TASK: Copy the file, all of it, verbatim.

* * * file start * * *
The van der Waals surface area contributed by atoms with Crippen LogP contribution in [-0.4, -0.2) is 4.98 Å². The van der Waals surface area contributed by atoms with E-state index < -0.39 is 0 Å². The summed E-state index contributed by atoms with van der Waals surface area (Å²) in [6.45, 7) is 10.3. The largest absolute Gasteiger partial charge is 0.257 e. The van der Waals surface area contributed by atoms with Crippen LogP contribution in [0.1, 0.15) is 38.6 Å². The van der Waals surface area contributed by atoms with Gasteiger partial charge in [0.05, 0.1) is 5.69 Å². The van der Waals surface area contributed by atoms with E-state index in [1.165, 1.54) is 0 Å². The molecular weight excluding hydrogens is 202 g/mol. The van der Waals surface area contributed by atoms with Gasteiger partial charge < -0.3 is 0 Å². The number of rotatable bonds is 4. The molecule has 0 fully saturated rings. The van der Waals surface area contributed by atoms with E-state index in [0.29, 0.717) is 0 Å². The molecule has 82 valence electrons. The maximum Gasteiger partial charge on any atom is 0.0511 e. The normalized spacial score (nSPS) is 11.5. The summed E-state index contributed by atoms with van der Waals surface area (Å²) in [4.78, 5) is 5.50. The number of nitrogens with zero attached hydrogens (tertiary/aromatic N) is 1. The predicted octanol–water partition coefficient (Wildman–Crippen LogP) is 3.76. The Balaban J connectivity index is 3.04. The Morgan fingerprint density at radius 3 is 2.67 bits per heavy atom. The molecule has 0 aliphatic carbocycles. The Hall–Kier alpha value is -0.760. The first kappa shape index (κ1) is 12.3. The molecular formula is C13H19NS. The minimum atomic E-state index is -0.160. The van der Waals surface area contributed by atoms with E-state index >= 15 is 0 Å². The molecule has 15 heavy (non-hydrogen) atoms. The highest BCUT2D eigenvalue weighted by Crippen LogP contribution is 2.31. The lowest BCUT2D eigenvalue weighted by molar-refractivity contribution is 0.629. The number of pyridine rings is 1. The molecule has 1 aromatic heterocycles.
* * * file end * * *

The van der Waals surface area contributed by atoms with Crippen LogP contribution in [-0.4, -0.2) is 4.98 Å². The van der Waals surface area contributed by atoms with E-state index < -0.39 is 0 Å². The summed E-state index contributed by atoms with van der Waals surface area (Å²) in [6.45, 7) is 10.3. The largest absolute Gasteiger partial charge is 0.257 e. The van der Waals surface area contributed by atoms with Crippen LogP contribution in [0.1, 0.15) is 38.6 Å². The van der Waals surface area contributed by atoms with Gasteiger partial charge in [0.05, 0.1) is 5.69 Å². The van der Waals surface area contributed by atoms with E-state index in [1.165, 1.54) is 0 Å². The molecular weight excluding hydrogens is 202 g/mol. The van der Waals surface area contributed by atoms with Gasteiger partial charge < -0.3 is 0 Å². The number of rotatable bonds is 4. The molecule has 0 fully saturated rings. The van der Waals surface area contributed by atoms with E-state index in [0.29, 0.717) is 0 Å². The molecule has 82 valence electrons. The maximum Gasteiger partial charge on any atom is 0.0511 e. The normalized spacial score (nSPS) is 11.5. The summed E-state index contributed by atoms with van der Waals surface area (Å²) in [4.78, 5) is 5.50. The number of nitrogens with zero attached hydrogens (tertiary/aromatic N) is 1. The predicted octanol–water partition coefficient (Wildman–Crippen LogP) is 3.76. The Balaban J connectivity index is 3.04. The Morgan fingerprint density at radius 3 is 2.67 bits per heavy atom. The molecule has 0 aliphatic carbocycles. The Hall–Kier alpha value is -0.760. The first kappa shape index (κ1) is 12.3. The molecular formula is C13H19NS. The minimum atomic E-state index is -0.160. The van der Waals surface area contributed by atoms with E-state index >= 15 is 0 Å². The molecule has 15 heavy (non-hydrogen) atoms. The highest BCUT2D eigenvalue weighted by Crippen LogP contribution is 2.31. The lowest BCUT2D eigenvalue weighted by molar-refractivity contribution is 0.629. The number of pyridine rings is 1. The molecule has 1 aromatic heterocycles.